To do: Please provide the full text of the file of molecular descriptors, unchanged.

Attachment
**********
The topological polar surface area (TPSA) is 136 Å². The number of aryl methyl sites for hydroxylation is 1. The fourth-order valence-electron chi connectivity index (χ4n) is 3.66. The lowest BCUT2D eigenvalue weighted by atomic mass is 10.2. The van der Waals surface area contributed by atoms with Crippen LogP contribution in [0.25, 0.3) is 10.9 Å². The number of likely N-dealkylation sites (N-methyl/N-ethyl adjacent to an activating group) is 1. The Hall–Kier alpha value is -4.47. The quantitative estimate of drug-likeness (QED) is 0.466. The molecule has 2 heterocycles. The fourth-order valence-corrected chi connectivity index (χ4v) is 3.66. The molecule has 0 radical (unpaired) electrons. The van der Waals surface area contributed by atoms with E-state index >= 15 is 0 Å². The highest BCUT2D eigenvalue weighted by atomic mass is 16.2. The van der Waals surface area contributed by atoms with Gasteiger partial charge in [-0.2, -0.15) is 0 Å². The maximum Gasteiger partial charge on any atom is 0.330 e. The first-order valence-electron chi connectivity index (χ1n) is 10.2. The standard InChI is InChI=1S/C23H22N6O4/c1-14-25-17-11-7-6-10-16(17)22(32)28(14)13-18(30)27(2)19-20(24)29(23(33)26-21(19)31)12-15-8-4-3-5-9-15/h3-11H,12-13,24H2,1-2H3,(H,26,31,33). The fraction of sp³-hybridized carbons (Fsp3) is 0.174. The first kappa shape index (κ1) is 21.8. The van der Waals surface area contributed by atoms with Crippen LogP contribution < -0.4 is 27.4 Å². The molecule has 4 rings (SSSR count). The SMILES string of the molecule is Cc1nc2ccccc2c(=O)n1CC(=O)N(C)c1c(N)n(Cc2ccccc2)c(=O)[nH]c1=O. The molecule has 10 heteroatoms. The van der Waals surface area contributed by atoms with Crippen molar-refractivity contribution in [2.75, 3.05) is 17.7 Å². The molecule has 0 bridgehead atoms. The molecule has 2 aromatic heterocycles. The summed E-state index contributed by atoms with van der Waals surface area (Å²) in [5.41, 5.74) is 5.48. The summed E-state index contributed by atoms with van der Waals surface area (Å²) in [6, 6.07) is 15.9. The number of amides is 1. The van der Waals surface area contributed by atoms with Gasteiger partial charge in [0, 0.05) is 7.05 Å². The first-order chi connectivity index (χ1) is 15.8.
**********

The topological polar surface area (TPSA) is 136 Å². The number of aryl methyl sites for hydroxylation is 1. The fourth-order valence-electron chi connectivity index (χ4n) is 3.66. The lowest BCUT2D eigenvalue weighted by atomic mass is 10.2. The van der Waals surface area contributed by atoms with Crippen LogP contribution in [0.25, 0.3) is 10.9 Å². The number of likely N-dealkylation sites (N-methyl/N-ethyl adjacent to an activating group) is 1. The Hall–Kier alpha value is -4.47. The quantitative estimate of drug-likeness (QED) is 0.466. The molecule has 2 heterocycles. The fourth-order valence-corrected chi connectivity index (χ4v) is 3.66. The molecule has 0 radical (unpaired) electrons. The van der Waals surface area contributed by atoms with E-state index >= 15 is 0 Å². The highest BCUT2D eigenvalue weighted by atomic mass is 16.2. The van der Waals surface area contributed by atoms with Gasteiger partial charge in [-0.2, -0.15) is 0 Å². The maximum Gasteiger partial charge on any atom is 0.330 e. The first-order valence-electron chi connectivity index (χ1n) is 10.2. The standard InChI is InChI=1S/C23H22N6O4/c1-14-25-17-11-7-6-10-16(17)22(32)28(14)13-18(30)27(2)19-20(24)29(23(33)26-21(19)31)12-15-8-4-3-5-9-15/h3-11H,12-13,24H2,1-2H3,(H,26,31,33). The fraction of sp³-hybridized carbons (Fsp3) is 0.174. The first kappa shape index (κ1) is 21.8. The van der Waals surface area contributed by atoms with Crippen LogP contribution < -0.4 is 27.4 Å². The molecule has 4 rings (SSSR count). The SMILES string of the molecule is Cc1nc2ccccc2c(=O)n1CC(=O)N(C)c1c(N)n(Cc2ccccc2)c(=O)[nH]c1=O. The molecule has 10 heteroatoms. The van der Waals surface area contributed by atoms with Crippen molar-refractivity contribution in [2.75, 3.05) is 17.7 Å². The molecule has 0 bridgehead atoms. The molecule has 2 aromatic heterocycles. The summed E-state index contributed by atoms with van der Waals surface area (Å²) in [5.41, 5.74) is 5.48. The summed E-state index contributed by atoms with van der Waals surface area (Å²) in [6, 6.07) is 15.9. The number of amides is 1. The van der Waals surface area contributed by atoms with Gasteiger partial charge in [0, 0.05) is 7.05 Å². The first-order chi connectivity index (χ1) is 15.8.